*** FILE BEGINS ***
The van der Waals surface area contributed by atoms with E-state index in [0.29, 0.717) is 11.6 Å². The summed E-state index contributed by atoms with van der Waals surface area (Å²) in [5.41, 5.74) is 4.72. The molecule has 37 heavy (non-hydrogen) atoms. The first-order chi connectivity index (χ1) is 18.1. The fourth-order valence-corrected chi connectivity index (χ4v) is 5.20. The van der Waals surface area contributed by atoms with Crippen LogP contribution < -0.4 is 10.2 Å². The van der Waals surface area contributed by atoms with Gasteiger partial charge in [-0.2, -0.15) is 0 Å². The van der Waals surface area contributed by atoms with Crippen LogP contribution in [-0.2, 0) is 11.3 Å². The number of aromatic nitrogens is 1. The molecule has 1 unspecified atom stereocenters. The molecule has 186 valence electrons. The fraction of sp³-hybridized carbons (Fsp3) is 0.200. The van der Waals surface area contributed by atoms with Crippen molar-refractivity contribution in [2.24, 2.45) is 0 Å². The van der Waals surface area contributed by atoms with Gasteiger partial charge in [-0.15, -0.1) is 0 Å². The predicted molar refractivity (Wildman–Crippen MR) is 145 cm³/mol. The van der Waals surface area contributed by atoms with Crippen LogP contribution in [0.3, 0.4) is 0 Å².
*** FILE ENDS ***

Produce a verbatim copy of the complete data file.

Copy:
The van der Waals surface area contributed by atoms with E-state index in [0.29, 0.717) is 11.6 Å². The summed E-state index contributed by atoms with van der Waals surface area (Å²) in [5.41, 5.74) is 4.72. The molecule has 37 heavy (non-hydrogen) atoms. The first-order chi connectivity index (χ1) is 18.1. The fourth-order valence-corrected chi connectivity index (χ4v) is 5.20. The van der Waals surface area contributed by atoms with Crippen LogP contribution < -0.4 is 10.2 Å². The van der Waals surface area contributed by atoms with Gasteiger partial charge in [-0.2, -0.15) is 0 Å². The van der Waals surface area contributed by atoms with Crippen LogP contribution in [-0.2, 0) is 11.3 Å². The number of aromatic nitrogens is 1. The molecule has 1 unspecified atom stereocenters. The molecule has 186 valence electrons. The fraction of sp³-hybridized carbons (Fsp3) is 0.200. The van der Waals surface area contributed by atoms with Crippen molar-refractivity contribution in [2.24, 2.45) is 0 Å². The van der Waals surface area contributed by atoms with Gasteiger partial charge in [-0.15, -0.1) is 0 Å². The predicted molar refractivity (Wildman–Crippen MR) is 145 cm³/mol. The van der Waals surface area contributed by atoms with Crippen LogP contribution in [0.3, 0.4) is 0 Å².